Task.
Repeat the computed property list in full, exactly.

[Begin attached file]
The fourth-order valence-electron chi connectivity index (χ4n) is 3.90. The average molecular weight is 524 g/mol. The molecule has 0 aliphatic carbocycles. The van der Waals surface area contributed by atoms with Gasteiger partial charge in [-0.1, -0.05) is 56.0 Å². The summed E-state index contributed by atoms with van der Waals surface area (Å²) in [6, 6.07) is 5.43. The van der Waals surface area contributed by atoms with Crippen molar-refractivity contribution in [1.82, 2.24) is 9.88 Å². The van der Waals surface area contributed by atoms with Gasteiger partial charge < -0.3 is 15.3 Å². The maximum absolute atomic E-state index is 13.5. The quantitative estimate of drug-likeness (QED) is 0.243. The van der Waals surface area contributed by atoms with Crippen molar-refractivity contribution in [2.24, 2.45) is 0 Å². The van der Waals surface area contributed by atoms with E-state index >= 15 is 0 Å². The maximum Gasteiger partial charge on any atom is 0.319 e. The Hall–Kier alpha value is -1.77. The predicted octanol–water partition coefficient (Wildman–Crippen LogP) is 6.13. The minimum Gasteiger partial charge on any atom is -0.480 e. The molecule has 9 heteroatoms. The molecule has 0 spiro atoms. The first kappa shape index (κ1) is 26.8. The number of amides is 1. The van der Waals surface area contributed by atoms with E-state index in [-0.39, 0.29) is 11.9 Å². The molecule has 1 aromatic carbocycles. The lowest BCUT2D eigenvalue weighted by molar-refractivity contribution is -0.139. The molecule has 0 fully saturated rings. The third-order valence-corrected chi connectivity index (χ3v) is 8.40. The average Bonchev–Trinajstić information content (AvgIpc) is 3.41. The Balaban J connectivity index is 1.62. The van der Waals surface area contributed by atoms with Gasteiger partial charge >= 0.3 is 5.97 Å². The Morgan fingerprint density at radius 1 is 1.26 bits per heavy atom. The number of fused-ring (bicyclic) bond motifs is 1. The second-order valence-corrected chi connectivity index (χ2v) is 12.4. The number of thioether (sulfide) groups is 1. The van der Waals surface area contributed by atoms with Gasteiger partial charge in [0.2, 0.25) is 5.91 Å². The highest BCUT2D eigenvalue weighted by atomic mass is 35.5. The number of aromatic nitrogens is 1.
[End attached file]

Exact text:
The fourth-order valence-electron chi connectivity index (χ4n) is 3.90. The average molecular weight is 524 g/mol. The molecule has 0 aliphatic carbocycles. The van der Waals surface area contributed by atoms with Gasteiger partial charge in [-0.1, -0.05) is 56.0 Å². The summed E-state index contributed by atoms with van der Waals surface area (Å²) in [6, 6.07) is 5.43. The van der Waals surface area contributed by atoms with Crippen molar-refractivity contribution in [1.82, 2.24) is 9.88 Å². The van der Waals surface area contributed by atoms with Gasteiger partial charge < -0.3 is 15.3 Å². The maximum absolute atomic E-state index is 13.5. The quantitative estimate of drug-likeness (QED) is 0.243. The van der Waals surface area contributed by atoms with Crippen molar-refractivity contribution in [2.24, 2.45) is 0 Å². The van der Waals surface area contributed by atoms with E-state index >= 15 is 0 Å². The maximum Gasteiger partial charge on any atom is 0.319 e. The Hall–Kier alpha value is -1.77. The predicted octanol–water partition coefficient (Wildman–Crippen LogP) is 6.13. The minimum Gasteiger partial charge on any atom is -0.480 e. The molecule has 9 heteroatoms. The molecule has 0 spiro atoms. The first kappa shape index (κ1) is 26.8. The number of amides is 1. The van der Waals surface area contributed by atoms with E-state index in [-0.39, 0.29) is 11.9 Å². The molecule has 1 aromatic carbocycles. The lowest BCUT2D eigenvalue weighted by molar-refractivity contribution is -0.139. The molecule has 0 fully saturated rings. The third-order valence-corrected chi connectivity index (χ3v) is 8.40. The average Bonchev–Trinajstić information content (AvgIpc) is 3.41. The Balaban J connectivity index is 1.62. The van der Waals surface area contributed by atoms with Gasteiger partial charge >= 0.3 is 5.97 Å². The Morgan fingerprint density at radius 1 is 1.26 bits per heavy atom. The number of fused-ring (bicyclic) bond motifs is 1. The second-order valence-corrected chi connectivity index (χ2v) is 12.4. The number of thioether (sulfide) groups is 1. The van der Waals surface area contributed by atoms with Gasteiger partial charge in [0.2, 0.25) is 5.91 Å². The highest BCUT2D eigenvalue weighted by atomic mass is 35.5. The number of aromatic nitrogens is 1.